Finally a break in the rain and got to take the bike out and push it..... noticeable power loss. Came home checked the front cylinder and its down to 90psi. However at 90psi there is no smoke, of any color, and no miss fire. Question, is it possible i was one tooth off on the intake cam when i was reinstalling it? Or would one tooth off result in piston valve collision? I ask because it is extremely difficult to see the indicator line on the cam to line it up with the head.

Is my next step to pull the head and replace the head gasket?
 

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If you are one tooth out you will have a noticable power loss. You could still be ok. If you were to make this mistake toward the danger side you would have felt it bind when you manually turned the engine over. Normally for a gasket to go you will notice a loss of radiator fluid through consumption or from displacement due to combustion pressure entering the cooling system. The fact that both cylinders are now firing is a good sign. Check cam alignment once more. Set the cylinder to top dead center on compression and retest with your air line. Let me know if you are getting any bypass.
 

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Discussion Starter #12
I ran another pressure test (I did it correctly this time) and the pressure is actually 140psi but there is still a power loss. I than ran 20psi of air from the spark plug at TDC and there is no leak from the intake or exhaust but there is an audible air leak from the crank case. I would normally assume that means the piston rings are gone but there is now a loss of coolant in the radiator. Is it possible that its just a head gasket failure or am I seriously looking at a top end rebuild?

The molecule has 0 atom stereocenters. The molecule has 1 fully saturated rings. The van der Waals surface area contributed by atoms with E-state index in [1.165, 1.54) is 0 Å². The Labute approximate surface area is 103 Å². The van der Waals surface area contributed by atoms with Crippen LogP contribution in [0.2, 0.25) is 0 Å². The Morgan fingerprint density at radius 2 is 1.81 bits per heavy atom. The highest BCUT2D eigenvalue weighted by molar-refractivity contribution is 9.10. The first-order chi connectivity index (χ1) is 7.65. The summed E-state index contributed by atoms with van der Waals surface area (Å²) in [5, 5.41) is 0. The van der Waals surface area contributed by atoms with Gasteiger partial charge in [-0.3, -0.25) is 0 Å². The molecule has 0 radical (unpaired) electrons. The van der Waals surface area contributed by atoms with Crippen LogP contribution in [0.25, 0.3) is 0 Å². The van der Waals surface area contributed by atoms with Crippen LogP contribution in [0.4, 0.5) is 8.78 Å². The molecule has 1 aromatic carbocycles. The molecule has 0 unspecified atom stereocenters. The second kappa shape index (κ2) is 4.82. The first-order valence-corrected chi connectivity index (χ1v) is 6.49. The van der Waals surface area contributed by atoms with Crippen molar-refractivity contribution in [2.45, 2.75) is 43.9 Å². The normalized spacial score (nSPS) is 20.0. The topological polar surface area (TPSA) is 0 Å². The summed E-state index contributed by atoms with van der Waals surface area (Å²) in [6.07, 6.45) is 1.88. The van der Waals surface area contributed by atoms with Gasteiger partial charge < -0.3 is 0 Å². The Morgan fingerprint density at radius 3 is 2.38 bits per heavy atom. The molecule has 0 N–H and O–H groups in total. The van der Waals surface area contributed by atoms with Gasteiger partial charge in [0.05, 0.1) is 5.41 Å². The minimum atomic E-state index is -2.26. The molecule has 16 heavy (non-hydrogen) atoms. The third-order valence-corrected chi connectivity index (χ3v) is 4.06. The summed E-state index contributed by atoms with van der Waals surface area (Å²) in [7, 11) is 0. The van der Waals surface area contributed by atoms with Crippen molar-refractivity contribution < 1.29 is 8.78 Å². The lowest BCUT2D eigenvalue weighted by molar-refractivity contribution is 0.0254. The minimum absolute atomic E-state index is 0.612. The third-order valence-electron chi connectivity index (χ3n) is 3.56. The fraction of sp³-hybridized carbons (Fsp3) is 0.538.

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The leak into the case would suggest the ring seal is not all it could be. This leak is not due to a gasket failure. I think I would bite the bullet here and get the job done. Have the valve seats on the head recut and blend them to the ports whilst you're at it. You could spend a lot of money on a full port job but 90% of your gains will come from blending the seats and cleaning up the short turn radius. It will be like a new bike once done.